This Gen 9 model looks almost identical to the previous versions, complete with a red pointing stick and carbon fiber lid. At 12.4 x 8.7 x 0.6 inches and 2.5 pounds, the X1 Carbon remains one of the lightest 14-inch laptops on the market. Ports are limited to two Thunderbolt 4 inputs, two USB Type-A ports, an HDMI 2.0 and a headphone jack. 

You also get plenty of security options, including a power-on touch fingerprint reader, a TPM 2.0 chip, an integrated privacy screen (optional) and a webcam privacy shutter. Lenovo continues to use human presence detection, which dims or turns your screen off when you walk away and quickly logs you in when you return.

Lenovo ThinkPad X1 Yoga: Design, display and specs 

The 2-in-1 version of the X1 Carbon, the X1 Yoga received similar updates. It, too, has a 16:10 aspect ratio, a bigger touchpad and a larger battery.  The X1 Yoga now comes in a Storm Gray color variant with a tone-matched keyboard, as seen in the below photos.

Made out of aluminum, the ThinkPad X1 Yoga is heavier than the X1 Carbon, coming in at 12.4 x 8.8 x 0.6 inches and 3 pounds. It's still lightweight but not class-leading. For ports, there are two Thunderbolt 4 ports, two USB Type-A inputs, an HDMI 2.0 and a headphone jack.

Lenovo ThinkPad X1 Yoga

(Image credit: Lenovo)

Display options include a 13-inch, 4K panel with 500 nits of brightness or three 14-inch, 1080p options with 400 nits or 500 nits and an ePrivacy display. 

You also get 11th Gen Intel Core vPro CPUs with Iris Xe Graphics, up to 32GB of RAM and up to a 2TB PCIe SSD. Lenovo ramped up the cooling on the X1 Yoga as well so it should remain comfortable on your lap, even under a heavy workload. 

Both the X1 Carbon and X1 Yoga have a generous buffet of connectivity features, including Wi-Fi 6 support, 4G LTE or 5G connectivity and Bluetooth 5.1.


Lenovo ThinkPad X1 Yoga

(Image credit: Lenovo)

Already our favorite business laptops, the X1 Carbon and X1 Yoga are getting more than a standard processor refresh. These new notebooks come with 16:10 aspect ratio displays, an improved cooling system, larger battery capacities and wider touchpads. Those changes should improve your productivity, and allow you to work for longer without having to plugin.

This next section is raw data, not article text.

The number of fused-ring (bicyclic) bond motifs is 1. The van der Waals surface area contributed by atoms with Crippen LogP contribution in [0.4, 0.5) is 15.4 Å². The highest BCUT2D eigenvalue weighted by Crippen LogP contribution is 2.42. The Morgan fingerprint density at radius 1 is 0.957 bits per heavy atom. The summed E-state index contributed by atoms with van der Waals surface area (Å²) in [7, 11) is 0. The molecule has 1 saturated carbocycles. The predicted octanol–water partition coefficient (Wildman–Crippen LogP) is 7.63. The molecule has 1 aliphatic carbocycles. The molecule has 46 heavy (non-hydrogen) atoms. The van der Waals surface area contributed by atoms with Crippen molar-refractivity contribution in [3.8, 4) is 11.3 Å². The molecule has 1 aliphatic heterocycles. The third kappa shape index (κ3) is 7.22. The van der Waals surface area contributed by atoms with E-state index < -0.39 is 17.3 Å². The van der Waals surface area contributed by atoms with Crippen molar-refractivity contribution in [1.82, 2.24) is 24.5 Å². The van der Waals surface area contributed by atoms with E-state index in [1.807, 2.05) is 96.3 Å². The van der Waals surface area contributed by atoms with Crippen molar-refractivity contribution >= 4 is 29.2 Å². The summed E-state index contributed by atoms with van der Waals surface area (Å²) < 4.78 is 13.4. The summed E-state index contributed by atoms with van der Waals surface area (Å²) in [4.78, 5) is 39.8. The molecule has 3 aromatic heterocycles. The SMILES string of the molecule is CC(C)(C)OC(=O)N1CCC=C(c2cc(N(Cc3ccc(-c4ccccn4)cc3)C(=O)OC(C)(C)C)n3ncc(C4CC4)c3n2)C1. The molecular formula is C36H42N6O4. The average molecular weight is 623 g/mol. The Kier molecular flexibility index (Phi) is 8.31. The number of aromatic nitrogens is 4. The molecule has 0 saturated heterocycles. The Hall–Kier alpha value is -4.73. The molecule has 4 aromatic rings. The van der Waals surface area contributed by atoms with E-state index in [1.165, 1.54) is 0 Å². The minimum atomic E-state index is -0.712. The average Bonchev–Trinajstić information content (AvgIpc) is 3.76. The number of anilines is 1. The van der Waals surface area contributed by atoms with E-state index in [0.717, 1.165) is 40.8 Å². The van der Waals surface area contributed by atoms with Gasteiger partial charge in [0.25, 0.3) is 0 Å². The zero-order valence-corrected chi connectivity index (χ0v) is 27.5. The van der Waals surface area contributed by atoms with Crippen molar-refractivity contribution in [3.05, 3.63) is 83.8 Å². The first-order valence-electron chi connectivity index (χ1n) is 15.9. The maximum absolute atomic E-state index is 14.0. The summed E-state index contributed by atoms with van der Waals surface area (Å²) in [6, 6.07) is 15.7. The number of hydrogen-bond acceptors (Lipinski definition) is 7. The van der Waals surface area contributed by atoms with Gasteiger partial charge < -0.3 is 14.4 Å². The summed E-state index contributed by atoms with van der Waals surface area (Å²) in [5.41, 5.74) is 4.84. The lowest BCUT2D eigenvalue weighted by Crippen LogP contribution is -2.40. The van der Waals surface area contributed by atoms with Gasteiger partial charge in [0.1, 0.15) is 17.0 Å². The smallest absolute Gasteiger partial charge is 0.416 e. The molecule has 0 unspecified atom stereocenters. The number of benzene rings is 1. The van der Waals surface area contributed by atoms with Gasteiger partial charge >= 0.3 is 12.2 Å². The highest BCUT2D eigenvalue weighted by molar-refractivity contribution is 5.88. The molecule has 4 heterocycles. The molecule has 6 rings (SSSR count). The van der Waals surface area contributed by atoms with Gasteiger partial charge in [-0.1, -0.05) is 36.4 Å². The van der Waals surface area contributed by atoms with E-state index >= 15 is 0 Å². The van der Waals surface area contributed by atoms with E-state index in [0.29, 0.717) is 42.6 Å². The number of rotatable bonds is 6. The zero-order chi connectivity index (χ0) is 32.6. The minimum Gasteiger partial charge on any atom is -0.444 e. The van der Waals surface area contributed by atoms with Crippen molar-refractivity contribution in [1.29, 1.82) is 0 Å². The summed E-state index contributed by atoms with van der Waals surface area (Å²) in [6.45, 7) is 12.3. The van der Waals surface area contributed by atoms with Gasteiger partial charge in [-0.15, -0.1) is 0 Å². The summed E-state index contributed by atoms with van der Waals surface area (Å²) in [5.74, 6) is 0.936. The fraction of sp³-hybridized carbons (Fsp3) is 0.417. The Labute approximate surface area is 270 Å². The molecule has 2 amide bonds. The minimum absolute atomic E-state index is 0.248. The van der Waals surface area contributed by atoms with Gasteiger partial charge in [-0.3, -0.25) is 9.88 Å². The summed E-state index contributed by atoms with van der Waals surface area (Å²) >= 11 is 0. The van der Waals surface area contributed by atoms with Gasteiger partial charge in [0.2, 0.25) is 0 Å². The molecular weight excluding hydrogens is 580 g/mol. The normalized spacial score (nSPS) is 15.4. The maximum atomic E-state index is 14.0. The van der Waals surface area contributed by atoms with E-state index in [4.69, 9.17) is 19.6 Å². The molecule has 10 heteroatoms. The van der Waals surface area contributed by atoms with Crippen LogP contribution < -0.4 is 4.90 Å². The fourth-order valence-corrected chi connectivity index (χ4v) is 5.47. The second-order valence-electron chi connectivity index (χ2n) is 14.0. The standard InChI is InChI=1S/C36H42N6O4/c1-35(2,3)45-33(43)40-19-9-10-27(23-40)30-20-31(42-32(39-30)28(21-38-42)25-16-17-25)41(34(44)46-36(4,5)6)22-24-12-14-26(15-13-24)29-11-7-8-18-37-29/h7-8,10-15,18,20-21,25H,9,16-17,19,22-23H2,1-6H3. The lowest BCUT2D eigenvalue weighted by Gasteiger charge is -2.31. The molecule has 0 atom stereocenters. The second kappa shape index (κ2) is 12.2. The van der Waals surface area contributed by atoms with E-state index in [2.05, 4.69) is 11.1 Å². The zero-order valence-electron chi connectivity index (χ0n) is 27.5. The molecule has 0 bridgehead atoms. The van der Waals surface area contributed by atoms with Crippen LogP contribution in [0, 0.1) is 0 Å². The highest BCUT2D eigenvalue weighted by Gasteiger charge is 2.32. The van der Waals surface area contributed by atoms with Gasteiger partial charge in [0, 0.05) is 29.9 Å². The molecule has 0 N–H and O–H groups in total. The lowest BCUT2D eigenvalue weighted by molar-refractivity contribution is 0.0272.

This pair of sleek enterprise laptops remains on the cutting edge when it comes to connectivity, offering Thunderbolt 5 and optional 5G. They also come with the latest security solutions, from a fingerprint sensor to an IR camera with a lens cover, and even a privacy display. Add longer runtimes and faster 11th Gen Intel Core vPro CPUs and it's hard to see a future where the ThinkPad X1 Carbon and X1 Yoga aren't atop our favorite business laptop rankings. 

Phillip Tracy

Phillip Tracy is the assistant managing editor at Laptop Mag where he reviews laptops, phones and other gadgets while covering the latest industry news. After graduating with a journalism degree from the University of Texas at Austin, Phillip became a tech reporter at the Daily Dot. There, he wrote reviews for a range of gadgets and covered everything from social media trends to cybersecurity. Prior to that, he wrote for RCR Wireless News covering 5G and IoT. When he's not tinkering with devices, you can find Phillip playing video games, reading, traveling or watching soccer.